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Apr
21
comment What is the most widely accepted term for “circumventing support channels or standard operating procedures to gain faster or better service”?
I think it would be very much context and perspective driven. For example: "old boys network" where people who know each other in a company and respect their view will maybe help each other. Back-channel is fairly common. "Leverages contacts" has appeared in my appraisals a few times. I think that I would only say "game the system" when discussing generalities and would usually use more specific terms like "escalated to level 2 myself". Sorry to be so vague but as I said I do feel the terms used would depend on context and perspective. One man's initiative is another's "loose cannon"
Apr
14
answered Correct way of saying “graphological” in stylistic analysi
Apr
14
answered What is the most widely accepted term for “circumventing support channels or standard operating procedures to gain faster or better service”?
Apr
14
comment I am looking for a word for an abstainer from red meat
How about "fussy eater"?
Apr
14
comment What do you call a person who loses interest after achieving something?
Possibly dilettante?
Apr
14
comment Is 'bug' a term or a slang word?
"Debugging" was popularized as a term by Admiral Grace Hopper. See en.wikipedia.org/wiki/File:H96566k.jpg Note the comment "First actual case of a bug being found." Ther term had been in use before in engineering but as a specific term in computing as a distinct enterprise this is usually held as the origin.
Jan
28
comment What do you call something that causes fear?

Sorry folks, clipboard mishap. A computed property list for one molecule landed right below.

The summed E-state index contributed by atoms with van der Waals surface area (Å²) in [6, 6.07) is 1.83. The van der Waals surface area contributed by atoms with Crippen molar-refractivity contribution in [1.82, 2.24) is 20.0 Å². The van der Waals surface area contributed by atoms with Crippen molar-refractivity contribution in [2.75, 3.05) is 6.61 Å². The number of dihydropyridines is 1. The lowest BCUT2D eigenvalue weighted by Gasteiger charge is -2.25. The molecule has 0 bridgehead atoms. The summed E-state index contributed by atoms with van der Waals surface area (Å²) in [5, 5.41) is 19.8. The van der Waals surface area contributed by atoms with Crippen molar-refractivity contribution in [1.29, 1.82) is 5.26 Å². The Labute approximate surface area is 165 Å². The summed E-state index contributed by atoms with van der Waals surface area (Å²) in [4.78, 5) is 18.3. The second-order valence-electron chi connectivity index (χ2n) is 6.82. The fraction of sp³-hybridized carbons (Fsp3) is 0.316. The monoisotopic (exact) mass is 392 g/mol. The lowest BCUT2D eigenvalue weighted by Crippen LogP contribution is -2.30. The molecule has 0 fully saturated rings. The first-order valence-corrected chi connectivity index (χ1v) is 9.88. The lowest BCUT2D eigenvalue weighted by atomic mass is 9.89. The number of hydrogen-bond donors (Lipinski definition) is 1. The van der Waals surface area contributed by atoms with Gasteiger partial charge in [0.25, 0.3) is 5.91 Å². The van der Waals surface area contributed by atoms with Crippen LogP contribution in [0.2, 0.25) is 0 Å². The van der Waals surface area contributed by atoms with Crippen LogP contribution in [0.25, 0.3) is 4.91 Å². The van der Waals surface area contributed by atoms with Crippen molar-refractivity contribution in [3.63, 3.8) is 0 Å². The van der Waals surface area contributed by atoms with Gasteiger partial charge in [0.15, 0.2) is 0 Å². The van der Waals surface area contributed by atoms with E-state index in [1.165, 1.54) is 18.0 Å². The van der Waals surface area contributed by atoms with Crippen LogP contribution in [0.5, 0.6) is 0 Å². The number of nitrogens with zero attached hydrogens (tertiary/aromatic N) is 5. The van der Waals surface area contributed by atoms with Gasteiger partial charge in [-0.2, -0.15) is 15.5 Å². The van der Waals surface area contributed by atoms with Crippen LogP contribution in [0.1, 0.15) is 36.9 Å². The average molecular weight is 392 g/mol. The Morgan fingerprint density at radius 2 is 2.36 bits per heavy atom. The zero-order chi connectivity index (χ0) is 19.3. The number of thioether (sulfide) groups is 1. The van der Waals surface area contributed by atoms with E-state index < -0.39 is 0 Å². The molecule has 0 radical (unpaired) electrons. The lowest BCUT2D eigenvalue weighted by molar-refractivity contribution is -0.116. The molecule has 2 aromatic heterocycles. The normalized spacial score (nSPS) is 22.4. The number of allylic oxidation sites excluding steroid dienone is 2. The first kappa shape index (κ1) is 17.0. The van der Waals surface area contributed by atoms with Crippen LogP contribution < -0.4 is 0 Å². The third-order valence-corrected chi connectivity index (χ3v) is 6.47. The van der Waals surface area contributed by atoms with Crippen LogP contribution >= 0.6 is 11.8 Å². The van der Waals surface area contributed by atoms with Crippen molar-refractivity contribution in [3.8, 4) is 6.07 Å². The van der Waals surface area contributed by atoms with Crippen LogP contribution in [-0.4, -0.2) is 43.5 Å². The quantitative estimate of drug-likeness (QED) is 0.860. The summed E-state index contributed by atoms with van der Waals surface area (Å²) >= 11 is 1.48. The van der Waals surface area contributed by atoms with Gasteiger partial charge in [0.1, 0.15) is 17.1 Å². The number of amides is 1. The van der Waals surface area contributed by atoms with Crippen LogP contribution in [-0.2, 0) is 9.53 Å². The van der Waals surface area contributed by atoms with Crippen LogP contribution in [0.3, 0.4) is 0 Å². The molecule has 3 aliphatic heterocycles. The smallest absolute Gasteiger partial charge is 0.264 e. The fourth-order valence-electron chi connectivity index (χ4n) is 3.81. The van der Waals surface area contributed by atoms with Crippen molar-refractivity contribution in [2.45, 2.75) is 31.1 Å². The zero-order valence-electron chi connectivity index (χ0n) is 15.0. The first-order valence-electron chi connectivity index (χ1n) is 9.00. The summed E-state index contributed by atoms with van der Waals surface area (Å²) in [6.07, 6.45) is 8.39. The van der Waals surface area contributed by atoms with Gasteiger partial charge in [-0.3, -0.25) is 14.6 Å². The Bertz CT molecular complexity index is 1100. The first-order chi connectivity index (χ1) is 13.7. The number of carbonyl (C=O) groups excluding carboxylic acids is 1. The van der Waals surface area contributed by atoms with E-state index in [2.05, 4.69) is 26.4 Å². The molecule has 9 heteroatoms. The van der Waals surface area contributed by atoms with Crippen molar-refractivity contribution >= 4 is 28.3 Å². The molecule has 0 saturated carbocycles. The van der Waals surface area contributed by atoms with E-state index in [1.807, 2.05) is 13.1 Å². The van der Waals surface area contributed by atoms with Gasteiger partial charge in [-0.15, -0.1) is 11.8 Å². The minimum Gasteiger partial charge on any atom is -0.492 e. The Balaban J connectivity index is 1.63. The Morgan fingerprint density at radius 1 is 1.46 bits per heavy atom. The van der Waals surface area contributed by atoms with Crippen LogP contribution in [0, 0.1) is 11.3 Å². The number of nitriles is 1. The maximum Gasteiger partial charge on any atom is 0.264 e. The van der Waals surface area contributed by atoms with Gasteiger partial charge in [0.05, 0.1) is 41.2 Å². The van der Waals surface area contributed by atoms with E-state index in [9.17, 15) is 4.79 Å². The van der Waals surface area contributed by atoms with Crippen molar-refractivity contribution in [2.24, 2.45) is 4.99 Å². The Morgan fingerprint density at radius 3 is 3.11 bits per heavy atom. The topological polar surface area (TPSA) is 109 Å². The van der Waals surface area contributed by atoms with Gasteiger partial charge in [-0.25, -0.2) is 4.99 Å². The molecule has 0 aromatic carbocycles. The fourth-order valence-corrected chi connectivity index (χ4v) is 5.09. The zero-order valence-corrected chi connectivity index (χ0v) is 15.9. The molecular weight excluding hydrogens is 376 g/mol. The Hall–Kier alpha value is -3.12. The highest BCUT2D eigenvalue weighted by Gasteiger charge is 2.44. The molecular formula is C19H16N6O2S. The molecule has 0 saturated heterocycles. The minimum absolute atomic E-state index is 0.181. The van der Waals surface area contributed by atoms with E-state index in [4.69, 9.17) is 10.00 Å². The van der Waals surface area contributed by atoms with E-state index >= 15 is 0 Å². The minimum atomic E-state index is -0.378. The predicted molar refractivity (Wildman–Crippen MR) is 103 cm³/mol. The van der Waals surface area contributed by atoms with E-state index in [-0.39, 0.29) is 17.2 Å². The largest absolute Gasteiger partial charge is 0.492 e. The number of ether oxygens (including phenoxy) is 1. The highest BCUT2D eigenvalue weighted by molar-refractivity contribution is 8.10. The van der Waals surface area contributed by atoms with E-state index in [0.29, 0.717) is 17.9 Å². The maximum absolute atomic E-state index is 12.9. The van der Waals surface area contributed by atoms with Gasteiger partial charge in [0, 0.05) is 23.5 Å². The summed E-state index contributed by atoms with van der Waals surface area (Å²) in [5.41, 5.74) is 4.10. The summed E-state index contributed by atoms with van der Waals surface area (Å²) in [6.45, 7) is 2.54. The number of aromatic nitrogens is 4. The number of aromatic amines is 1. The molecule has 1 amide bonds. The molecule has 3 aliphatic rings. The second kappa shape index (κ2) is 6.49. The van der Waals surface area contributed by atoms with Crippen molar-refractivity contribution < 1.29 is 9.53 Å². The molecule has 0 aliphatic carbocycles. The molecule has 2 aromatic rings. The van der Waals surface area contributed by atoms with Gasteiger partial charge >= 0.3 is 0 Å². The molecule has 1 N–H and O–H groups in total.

I would say "phobia" is generally used to denote an anxiety disorder or a strong irrational fear. In fact I can't think of ever hearing used outside that context.
Jan
28
answered Mars orbits Sun
Sep
24
awarded  Autobiographer
Aug
23
awarded  Yearling
Dec
30
revised In English, how do we use the polite form of address to somebody?
added 145 characters in body
Dec
30
answered In English, how do we use the polite form of address to somebody?
Aug
23
awarded  Yearling
May
25
answered Is the phrase “I just sucked it out of my thumb” used in American English?
Dec
4
comment login and payoff are nouns. But can they be used as verbs?
I see what you're saying but it's the "with" that I have trouble with. I suppose if it said "Authentication (noun) with X" I'd accept that so I see your point. It may be that my experience of seeing "login" as a verb is blocking my parsing, like the famous "The old man the boats" sentence. Fair enough.
Dec
4
comment What's the logical opposite to “onboarding”?
@Marthaª -yes, I think perhaps as onboarding seems more used and the process referred to as "offboarding" is often buried in a maze of euphemisms. Eg at IBM, we had Career Transition Programs and goodness knows what else.
Dec
4
comment login and payoff are nouns. But can they be used as verbs?
And I should have included the URL; please see oed.com/loginpage
Dec
4
comment login and payoff are nouns. But can they be used as verbs?
I'd disagree that "Login with Athens" can be read as a noun. CF "Userid with Athens". I respect your opinion and knowledge so I'd appreciate knowing your reasoning here.
Dec
4
revised login and payoff are nouns. But can they be used as verbs?
added 252 characters in body
Dec
4
answered login and payoff are nouns. But can they be used as verbs?